piroroadkill - Wednesday, September 26, 2012 - link... Yet Lenovo leave those problems in.
I mean really, I didn't even know there were 27" 1080p IPS panels, but if there are, they must be destined for low end TVs only. I'd much rather see a 24" 1920x1200 panel.
As you said, why not a Geforce 650M?
Dodgy Realtek networking aside, what the hell are they doing putting a 5400 RPM HDD in ANYTHING these days?
Especially in a high cost machine.
Snotling - Wednesday, September 26, 2012 - linkYeah, penny pinching @ho!es. 7200RPM drives cost almost nothing more, that's just screwing with the uneducated buyer.
The display's low resolution for its size also gets a +1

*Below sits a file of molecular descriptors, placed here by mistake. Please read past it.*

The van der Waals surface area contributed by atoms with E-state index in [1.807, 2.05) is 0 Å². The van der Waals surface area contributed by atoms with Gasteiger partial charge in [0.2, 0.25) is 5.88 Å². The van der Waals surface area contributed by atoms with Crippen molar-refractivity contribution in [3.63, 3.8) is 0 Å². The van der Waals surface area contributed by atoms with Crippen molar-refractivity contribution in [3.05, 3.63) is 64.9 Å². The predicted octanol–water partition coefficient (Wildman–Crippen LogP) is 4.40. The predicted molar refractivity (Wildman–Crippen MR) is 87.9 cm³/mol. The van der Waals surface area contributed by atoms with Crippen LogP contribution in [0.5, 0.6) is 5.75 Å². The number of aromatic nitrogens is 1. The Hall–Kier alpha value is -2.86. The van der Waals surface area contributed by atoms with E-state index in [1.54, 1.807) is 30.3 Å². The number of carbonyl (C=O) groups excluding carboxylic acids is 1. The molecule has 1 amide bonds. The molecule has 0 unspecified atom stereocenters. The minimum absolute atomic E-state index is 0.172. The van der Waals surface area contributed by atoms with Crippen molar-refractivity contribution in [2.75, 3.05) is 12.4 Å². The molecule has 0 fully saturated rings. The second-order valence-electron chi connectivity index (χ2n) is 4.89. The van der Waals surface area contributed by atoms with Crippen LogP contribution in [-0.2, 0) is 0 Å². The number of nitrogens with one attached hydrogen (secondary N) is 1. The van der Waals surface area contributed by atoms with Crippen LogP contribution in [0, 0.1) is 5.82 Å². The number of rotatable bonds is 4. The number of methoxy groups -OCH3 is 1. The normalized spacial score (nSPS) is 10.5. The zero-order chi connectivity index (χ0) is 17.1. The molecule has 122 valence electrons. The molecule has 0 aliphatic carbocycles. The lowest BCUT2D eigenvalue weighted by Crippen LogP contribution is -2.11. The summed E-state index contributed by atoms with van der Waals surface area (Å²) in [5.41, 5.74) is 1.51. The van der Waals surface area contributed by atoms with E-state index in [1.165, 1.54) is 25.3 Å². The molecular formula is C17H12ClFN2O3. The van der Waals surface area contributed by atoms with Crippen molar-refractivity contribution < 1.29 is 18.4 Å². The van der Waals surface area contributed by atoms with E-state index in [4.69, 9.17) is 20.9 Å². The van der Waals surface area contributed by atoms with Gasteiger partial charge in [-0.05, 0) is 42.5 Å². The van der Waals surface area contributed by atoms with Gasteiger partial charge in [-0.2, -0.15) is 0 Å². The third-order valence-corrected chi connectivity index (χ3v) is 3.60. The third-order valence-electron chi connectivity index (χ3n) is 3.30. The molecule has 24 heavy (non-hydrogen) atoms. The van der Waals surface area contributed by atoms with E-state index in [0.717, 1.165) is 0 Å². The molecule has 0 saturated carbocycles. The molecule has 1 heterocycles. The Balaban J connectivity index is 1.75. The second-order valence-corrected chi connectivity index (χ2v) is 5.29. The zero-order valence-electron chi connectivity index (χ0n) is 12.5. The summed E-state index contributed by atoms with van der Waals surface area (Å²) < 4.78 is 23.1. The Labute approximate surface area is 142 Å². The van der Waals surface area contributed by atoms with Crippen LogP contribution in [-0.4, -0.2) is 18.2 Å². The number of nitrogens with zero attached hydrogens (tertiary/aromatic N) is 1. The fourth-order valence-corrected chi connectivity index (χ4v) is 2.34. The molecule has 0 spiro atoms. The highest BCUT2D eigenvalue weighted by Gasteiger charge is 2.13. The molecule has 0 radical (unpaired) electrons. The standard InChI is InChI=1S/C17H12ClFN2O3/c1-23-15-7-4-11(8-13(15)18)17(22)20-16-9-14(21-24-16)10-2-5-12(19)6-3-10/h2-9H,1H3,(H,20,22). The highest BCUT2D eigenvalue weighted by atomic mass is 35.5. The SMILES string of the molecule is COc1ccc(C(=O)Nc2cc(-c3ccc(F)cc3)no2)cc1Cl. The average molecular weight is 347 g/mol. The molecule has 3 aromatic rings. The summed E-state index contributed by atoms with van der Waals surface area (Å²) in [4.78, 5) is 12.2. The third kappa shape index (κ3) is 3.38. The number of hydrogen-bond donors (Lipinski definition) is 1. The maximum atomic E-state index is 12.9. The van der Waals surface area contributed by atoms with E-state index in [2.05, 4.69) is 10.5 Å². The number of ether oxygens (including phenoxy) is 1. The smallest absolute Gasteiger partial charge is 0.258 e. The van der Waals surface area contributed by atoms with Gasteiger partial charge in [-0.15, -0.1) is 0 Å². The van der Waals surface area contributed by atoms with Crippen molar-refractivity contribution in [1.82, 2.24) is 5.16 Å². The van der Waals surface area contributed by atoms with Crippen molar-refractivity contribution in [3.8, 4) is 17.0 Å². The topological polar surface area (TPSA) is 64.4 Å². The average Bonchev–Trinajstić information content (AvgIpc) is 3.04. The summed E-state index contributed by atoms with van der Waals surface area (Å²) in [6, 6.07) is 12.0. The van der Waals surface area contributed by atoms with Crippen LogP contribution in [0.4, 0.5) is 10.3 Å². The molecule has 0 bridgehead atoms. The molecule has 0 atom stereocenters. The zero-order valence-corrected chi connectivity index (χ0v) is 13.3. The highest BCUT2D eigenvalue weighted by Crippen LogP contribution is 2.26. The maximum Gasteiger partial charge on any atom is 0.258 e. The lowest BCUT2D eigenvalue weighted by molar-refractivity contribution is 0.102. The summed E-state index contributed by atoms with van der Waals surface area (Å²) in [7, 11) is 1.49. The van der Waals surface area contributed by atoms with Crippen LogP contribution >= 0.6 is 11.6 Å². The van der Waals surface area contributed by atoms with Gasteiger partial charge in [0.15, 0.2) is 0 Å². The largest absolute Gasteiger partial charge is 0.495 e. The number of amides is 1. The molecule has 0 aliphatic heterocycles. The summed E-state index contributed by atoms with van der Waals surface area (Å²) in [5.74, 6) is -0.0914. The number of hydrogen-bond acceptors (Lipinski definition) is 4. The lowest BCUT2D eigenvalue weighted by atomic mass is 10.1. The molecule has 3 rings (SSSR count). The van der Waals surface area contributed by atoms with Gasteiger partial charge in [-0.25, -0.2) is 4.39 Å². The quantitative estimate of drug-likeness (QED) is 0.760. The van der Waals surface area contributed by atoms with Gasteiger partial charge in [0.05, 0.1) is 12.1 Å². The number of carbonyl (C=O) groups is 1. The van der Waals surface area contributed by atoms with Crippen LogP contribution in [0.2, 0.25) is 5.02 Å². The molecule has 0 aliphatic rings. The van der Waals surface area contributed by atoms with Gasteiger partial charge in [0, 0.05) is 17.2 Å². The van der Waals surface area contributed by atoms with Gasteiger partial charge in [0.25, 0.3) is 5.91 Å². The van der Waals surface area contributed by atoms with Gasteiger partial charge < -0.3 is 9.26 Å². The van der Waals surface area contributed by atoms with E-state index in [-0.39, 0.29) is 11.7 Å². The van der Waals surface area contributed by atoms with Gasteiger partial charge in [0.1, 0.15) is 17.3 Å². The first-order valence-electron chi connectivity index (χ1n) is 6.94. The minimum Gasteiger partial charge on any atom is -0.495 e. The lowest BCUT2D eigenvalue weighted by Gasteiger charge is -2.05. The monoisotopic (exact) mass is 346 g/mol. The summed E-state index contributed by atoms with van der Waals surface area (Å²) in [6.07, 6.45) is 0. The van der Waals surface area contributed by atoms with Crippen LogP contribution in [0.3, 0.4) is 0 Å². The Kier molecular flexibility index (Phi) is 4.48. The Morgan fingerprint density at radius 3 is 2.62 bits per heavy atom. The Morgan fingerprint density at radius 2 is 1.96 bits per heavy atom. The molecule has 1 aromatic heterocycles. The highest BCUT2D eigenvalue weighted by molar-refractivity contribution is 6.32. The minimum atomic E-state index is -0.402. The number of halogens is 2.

I couldn't care less about the G630M, those machines are not in any way designed for gamers anyway.
Meaker10 - Wednesday, September 26, 2012 - linkIts a 2.5 inch drive and 1tb 7200rpm drives dont exist in standard height. The next best is 750gb 7200rpm which is quite a drop.
Death666Angel - Wednesday, September 26, 2012 - linkConsidering that this is not a standard case, I don't see why 15mm vs 9.5mm is an issue. Cost might be, but probably not height. Also, I don't see 750GB as "quite a drop", the people I know who would use an AIO don't use a lot of data on their PCs, they have no big movie collections, and their photos/music/data is easily stored in 320GB drives. :)
Meaker10 - Wednesday, September 26, 2012 - linkIts a numbers game and 15mm drives are noisy, power hungry and less reliable, also at that point you may as well go slim 3.5 inch.